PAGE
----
Quentin Wilson’s son saves sister’s life by telling ambuland the address on a WINE BOTTLE

Former Top Gear presenter Quentin Willson and his son Max
Former Top Gear presenter Quentin Willson and his son Max

The son of former Top Gear presenter Quentin Wilson saved his younger sister’s life by directing an ambulance to their remote French vineyard – using a bottle of WINE.

Max Willson, 16, sprang into action when Mini put her hand through a pane of glass and severed an artery while on holiday at their French holiday home.

With no adults around, he stemmed the bleeding and rang the emergency services – but could not remember the address or direct them to the remote rural property.

Former Top Gear presenter Quentin Willson and his son Max
Former Top Gear presenter Quentin Willson and his son Max

Then he remembered the cellar which is stocked with wine produced at the chateau – and rushed to grab a bottle so he could read the address off the label.

Paramedics were then able to find the estate and Mini was rushed to hospital, where she was treated and is now expected to make a full recovery.

Max, who has Asperger’s Syndrome, said: “I knew time was of the essence. You could bleed out with a wound like that.

“I put a red towel on a sign close to the house so they would know where to come to.

“At the end of the ordeal, I realised it’s pretty amazing what you can do under pressure.”

Max was on holiday with his sister and mum Michaela at the picturesque Chateau Gourgues near Saint-Emilion in the Bordeaux region of France in August last year when the accident happened.

Quentin was back in Britain working and their mother was out when Mini suffered her injury and Max heard her blood-curdling screams.

Unable to find a first aid kit, he improvised and used Duct tape, a place mat and a towel to dress the wound and stem the bleeding.

He then used a dog lead to hold it in place on her arm before searching Google to find out how to ring emergency services in France.

Through a translator, he told the authorities what happened before rushing down to the cellar to get a bottle of wine.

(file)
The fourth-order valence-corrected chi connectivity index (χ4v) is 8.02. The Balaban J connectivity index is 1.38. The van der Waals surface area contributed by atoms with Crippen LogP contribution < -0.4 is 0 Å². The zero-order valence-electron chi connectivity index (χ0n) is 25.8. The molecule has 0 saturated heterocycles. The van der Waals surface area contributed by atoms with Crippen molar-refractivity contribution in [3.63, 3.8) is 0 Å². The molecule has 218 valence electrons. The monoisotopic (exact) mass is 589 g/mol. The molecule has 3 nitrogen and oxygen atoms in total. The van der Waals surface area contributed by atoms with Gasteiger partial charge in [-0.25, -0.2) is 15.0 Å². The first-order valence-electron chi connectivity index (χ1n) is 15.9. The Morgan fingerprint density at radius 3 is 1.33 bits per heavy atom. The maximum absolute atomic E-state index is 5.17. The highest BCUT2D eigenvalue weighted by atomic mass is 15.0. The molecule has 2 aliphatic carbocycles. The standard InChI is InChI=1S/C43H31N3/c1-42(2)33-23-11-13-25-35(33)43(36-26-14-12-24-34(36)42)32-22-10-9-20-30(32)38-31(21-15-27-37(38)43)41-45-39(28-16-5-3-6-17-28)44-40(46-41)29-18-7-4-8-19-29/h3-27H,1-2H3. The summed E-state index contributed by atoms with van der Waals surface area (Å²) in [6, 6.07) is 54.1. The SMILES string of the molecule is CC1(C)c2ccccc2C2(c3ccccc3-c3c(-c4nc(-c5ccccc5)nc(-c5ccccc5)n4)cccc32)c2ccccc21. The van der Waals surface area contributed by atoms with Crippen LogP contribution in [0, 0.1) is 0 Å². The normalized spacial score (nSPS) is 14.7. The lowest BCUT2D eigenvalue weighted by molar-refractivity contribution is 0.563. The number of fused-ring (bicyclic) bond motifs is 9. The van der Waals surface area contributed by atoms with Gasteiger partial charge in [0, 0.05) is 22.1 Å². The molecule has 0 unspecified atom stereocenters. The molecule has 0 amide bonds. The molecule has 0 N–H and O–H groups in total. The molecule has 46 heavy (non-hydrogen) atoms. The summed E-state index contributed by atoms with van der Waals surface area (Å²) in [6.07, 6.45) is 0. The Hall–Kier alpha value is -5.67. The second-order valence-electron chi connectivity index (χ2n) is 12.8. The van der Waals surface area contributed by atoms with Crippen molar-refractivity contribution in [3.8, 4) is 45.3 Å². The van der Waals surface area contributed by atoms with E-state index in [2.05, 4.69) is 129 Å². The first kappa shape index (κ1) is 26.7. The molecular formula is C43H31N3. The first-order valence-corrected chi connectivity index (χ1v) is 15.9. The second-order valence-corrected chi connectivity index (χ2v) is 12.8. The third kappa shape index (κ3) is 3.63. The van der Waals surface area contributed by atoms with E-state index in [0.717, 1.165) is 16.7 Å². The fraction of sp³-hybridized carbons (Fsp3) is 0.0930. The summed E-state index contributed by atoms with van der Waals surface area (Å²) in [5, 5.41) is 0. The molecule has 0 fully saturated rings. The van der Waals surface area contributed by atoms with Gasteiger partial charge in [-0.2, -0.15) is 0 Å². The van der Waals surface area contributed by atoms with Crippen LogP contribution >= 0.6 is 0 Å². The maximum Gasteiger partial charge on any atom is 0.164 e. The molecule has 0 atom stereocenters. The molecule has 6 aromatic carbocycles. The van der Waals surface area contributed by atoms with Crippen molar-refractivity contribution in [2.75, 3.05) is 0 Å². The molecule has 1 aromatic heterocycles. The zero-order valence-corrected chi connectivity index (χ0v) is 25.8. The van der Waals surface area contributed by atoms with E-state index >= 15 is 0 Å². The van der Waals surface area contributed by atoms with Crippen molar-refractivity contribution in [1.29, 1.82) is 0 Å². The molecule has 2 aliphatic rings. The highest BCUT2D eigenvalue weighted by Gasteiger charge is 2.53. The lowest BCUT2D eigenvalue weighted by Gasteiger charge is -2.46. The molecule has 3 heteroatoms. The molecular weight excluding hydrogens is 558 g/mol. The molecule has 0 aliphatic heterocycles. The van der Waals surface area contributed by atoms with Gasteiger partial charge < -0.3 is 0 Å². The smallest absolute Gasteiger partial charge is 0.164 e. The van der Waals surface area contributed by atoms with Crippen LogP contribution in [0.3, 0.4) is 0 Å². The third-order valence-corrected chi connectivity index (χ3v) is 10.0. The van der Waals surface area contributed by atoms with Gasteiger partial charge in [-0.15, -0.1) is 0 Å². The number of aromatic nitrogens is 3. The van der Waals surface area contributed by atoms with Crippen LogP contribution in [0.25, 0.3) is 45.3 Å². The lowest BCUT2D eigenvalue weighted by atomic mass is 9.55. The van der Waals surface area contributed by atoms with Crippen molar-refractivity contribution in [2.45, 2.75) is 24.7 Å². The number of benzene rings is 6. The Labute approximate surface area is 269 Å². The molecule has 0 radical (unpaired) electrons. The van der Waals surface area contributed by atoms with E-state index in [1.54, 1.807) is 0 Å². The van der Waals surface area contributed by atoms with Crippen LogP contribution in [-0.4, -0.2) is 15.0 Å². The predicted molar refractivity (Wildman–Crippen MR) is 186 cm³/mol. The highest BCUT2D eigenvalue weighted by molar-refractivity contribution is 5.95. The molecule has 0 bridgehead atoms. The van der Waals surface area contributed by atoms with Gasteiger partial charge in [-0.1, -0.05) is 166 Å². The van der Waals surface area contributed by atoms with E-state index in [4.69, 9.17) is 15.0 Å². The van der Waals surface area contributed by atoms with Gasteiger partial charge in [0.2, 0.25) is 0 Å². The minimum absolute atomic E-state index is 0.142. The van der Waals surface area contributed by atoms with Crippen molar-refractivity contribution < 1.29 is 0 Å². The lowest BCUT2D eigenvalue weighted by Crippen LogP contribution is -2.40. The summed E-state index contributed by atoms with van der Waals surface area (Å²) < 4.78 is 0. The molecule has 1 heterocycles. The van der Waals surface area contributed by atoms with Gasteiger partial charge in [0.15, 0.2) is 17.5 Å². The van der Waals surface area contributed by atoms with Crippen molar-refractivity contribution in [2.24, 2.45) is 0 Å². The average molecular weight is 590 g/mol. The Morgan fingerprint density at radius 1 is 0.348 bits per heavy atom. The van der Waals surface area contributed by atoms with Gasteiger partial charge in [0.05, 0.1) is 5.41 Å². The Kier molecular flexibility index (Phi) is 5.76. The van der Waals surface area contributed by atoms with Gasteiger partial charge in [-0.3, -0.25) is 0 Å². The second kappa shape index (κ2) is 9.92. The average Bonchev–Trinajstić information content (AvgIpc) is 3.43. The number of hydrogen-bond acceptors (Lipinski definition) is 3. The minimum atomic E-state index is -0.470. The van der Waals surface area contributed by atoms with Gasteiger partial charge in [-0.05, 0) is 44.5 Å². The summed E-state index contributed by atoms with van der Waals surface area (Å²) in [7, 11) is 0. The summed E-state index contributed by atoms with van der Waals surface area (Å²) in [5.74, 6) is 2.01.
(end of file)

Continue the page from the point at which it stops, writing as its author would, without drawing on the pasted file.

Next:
Max, who boards at #27,000-a-year Bredon School near Tewkesbury, Glos., partly credits the training he received through the Combined Cadet Force (CCF) for saving his sister’s life.

The CCF is a Ministry of Defence sponsored youth organisation which runs courses in schools.

Max’s school has now nominated him for a Combined Cadet Force Association (CCFA) award, which the CCFA will decide on at a later date.

Quentin, who works as a motoring journalist and appears on scores of TV and radio shows, said: “l’m enormously proud of him.

“For Max to cope like that on his own in a foreign country it makes his achievement even more impressive.

“Had he not acted so quickly, Mini might not be here now.”

He praised Bredon School for providing the cadet training that enabled Max to act as he did, and said it was doing a great job and he had written to the headmaster to tell him so.

Quentin said it was schools like Bredon that helped bring the best out of young people with special needs.

“We underestimate these kids with these syndromes,” he said. “It’s surprising. When they’re in the right educational environment, they can do stuff that the rest of us can’t.”

The journalist bought Chateau Gourgues in 2005 and spent four years restoring it to its original grandeur complete with towers and turrets.

Quentin and his wife try to visit every weekend, and the family spent eight weeks there over the summer.

The vineyard produces Merlot, Cabernet Sauvignon as well as Ros?.

In 2008 Quetin’s rose won the Highly Commended award at the International Wine Challenge, and it is now stocked in local restaurants.


Please enter your comment!
Please enter your name here